. [me@mymachine ~] cd /etc/nagios

[me@mymachine nagios] vi nagios.cfg




Go ahead and save the file. Now, for each file you you specified above youíll need to create the file because it doesnít exist within /etc/nagios.

[me@mymachine nagios] touch contactgroups.cfg contacts.cfg
hostgroups.cfg hosts.cfg
services.cfg timeperiods.cfg
[me@mymachine nagios] chown nagios.nagios contactgroups.cfg
contacts.cfg hostgroups.cfg
hosts.cfg services.cfg timeperiods.cfg

One last note about this section. If you are planning on using the external commands on the CGI interface (check_external_commands), you might run into a few permissions issues. Please check out the Nagios FAQ interface if you get any errors when you try to run a command on the web interface. The FAQ is located here:

Object Configuration Files

As mentioned, when the configuration files are split up, Nagios reads the data from these files in order for it to process host and service checks across the network. Before I begin, detailed documentation of all of the options for the template based objects are located at the website. This will help get you started though, so letís begin with the timeperiods file. Obviously, you can substitute your options if you want different values.

[me@mymachine nagios] vi timeperiods.cfg
# '24x7' timeperiod definition
define timeperiod{
timeperiod_name 24x7 ;    --------> any name but this will be used in other configuration files also.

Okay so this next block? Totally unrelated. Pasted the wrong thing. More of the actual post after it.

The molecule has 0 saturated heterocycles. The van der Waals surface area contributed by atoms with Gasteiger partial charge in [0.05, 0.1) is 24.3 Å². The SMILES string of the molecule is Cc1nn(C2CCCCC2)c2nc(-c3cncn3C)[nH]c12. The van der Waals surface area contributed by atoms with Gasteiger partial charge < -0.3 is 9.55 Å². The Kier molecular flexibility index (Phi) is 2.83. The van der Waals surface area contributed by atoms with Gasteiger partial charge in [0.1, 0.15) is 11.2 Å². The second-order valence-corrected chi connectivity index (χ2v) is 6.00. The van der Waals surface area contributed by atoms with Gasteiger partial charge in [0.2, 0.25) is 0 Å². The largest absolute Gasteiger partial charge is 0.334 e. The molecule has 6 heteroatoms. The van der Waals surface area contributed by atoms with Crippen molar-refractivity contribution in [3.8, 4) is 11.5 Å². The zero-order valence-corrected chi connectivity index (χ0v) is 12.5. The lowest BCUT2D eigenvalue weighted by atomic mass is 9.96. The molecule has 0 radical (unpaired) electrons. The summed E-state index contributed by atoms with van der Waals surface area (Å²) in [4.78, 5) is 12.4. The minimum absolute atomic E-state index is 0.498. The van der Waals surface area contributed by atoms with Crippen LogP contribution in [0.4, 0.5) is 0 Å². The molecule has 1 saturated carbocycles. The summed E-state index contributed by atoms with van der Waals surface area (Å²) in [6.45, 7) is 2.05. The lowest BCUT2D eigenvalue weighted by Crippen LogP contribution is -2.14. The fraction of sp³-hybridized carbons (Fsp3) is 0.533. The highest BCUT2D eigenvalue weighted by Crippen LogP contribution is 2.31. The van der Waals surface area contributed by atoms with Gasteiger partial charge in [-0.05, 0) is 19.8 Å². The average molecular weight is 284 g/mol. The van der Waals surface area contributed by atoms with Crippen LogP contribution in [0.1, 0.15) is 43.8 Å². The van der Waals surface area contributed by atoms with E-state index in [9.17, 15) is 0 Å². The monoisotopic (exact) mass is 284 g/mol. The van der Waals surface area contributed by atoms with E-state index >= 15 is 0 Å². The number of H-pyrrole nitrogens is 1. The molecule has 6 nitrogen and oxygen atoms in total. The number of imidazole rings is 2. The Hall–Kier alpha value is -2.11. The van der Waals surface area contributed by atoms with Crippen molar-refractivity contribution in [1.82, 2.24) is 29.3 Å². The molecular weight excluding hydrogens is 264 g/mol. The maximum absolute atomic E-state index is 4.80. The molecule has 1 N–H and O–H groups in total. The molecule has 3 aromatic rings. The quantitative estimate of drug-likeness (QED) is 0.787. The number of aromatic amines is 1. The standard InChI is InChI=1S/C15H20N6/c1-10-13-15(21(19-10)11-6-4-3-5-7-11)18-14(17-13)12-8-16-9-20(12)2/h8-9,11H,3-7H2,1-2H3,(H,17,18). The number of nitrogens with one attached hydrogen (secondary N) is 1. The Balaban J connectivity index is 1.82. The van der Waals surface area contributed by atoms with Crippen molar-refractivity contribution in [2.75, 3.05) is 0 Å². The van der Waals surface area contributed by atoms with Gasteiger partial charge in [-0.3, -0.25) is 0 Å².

alias 24 Hours A Day, 7 Days A Week
sunday 00:00-24:00
monday 00:00-24:00
tuesday 00:00-24:00
wednesday 00:00-24:00
thursday 00:00-24:00
friday 00:00-24:00
saturday 00:00-24:00

# 'workhours' timeperiod definition
define timeperiod{
timeperiod_name workhours ;    --------> any name but this will be used in other configuration files also.
alias "Normal" Working Hours
monday 08:00-17:00
tuesday 08:00-17:00
wednesday 08:00-17:00
thursday 08:00-17:00
friday 08:00-17:00

# 'nonworkhours' timeperiod definition
define timeperiod{
timeperiod_name nonworkhours ;    --------> any name but this will be used in other configuration files also.
alias Non-Work Hours
sunday 00:00-24:00
monday 00:00-09:00,17:00-24:00
tuesday 00:00-09:00,17:00-24:00
wednesday 00:00-09:00,17:00-24:00
thursday 00:00-09:00,17:00-24:00
friday 00:00-09:00,17:00-24:00
saturday 00:00-24:00